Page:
World War II in Their Own Words: An Oral History of Pennsylvania’s Veteran

By Brian Lockman
Stackpole Books, 2005 (251 pages, paper, $19.95)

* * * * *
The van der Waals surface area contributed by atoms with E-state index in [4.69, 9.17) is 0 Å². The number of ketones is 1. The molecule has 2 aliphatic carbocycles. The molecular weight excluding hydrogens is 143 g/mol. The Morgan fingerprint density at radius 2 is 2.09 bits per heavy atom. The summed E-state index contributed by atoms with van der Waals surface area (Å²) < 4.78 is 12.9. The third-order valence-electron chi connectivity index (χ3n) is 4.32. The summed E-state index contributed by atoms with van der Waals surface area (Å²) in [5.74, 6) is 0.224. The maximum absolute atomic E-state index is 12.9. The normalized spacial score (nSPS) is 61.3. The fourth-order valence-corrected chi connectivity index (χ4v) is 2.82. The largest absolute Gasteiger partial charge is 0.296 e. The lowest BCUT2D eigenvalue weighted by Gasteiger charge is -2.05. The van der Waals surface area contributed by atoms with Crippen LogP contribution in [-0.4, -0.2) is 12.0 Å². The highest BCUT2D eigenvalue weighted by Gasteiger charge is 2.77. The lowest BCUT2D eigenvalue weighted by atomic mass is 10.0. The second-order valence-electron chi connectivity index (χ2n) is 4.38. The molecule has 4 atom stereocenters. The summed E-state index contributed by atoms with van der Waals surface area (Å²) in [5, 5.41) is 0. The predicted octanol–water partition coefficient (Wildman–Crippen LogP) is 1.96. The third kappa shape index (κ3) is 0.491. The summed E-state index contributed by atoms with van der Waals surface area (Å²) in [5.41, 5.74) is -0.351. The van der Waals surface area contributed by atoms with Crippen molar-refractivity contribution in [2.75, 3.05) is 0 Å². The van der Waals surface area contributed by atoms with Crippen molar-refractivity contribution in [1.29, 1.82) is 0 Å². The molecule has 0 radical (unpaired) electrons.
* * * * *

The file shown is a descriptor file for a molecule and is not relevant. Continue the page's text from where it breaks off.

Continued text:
A companion volume to the popular Pennsylvania Cable Network (PCN) television series, World War II in Their Own Words: An Oral History of Pennsylvania’s Veterans is a compila­tion of recollections by nearly three dozen Pennsylvanians who served during the second World War. Each individual offers riveting eyewitness accounts of his or her participation during the war, ranging from heartbreaking and horrific to heartwarming and humorous. As each member of what television newsman Tom Brokaw pronounced “The Greatest Generation” recounts his or her story – many of them peppered with anec­dotes – readers are given an unusual glimpse of the combatants’ perspective on warfare, including how they felt about the killing of fellow human beings, including innocent civilians, and their narrow, harrowing escapes from death. In addition to describing their wartime experiences, the veterans – from all walks of life and from all areas of the Keystone State – discuss their feelings of fear, despair, isolationism, sadness, and anger, as well as their spirit of patriotism, hope, and pride as Americans that helped them prevail. “It took twenty-one bomb hits and eighteen torpedoes for that giant ship to sink,” recalls Lehigh Valley resident Walter R. Kuczma, a crew member on the USS Intrepid, about sinking, in late October 1944, the largest battleship in the world at the time, Japan’s Musashi, which led the attack at Pearl Harbor. “I weighed about 140 pounds, a skinny kid from Pittsburgh, and I had loaded those bombs. ‘This is for Pearl Harbor!’ I would yell, or ‘This is payback time!’ Other guys wrote their names on bombs, saying ‘This is from St. Louis,’ or ‘This is from New York,’ or ‘Remem­ber Pearl Harbor!”‘ Others recount the nightmare of being captured and tortured. The Japanese captured Nick Gazibara of Export, a tail gunner in the Army Air Forces, and imprisoned him at Tokyo’s Kampei-tai Military Prison. “Well, whenever you are held by the Kampei-tai, says Gazibara, “you are interrogated.” “They don’t interrogate you like you and I are talking; they interrogate you with a bamboo pole. You are handcuffed and kneel in front of a table. The interrogator – I know his name, Kobyashi – he worked me over. I mean he really beat me three times pretty hard.” Still others reflect on the devastation and destruction, the chaos and the carnage. World War II in Their Own Wards includes a photograph of each of the veterans, as well as a brief summary of what they did after the war. With additional text by author and historian Dan Cupper, the book features maps, informative sidebars, timeline, bibliography, and a list of resources, such as military museums and research centers.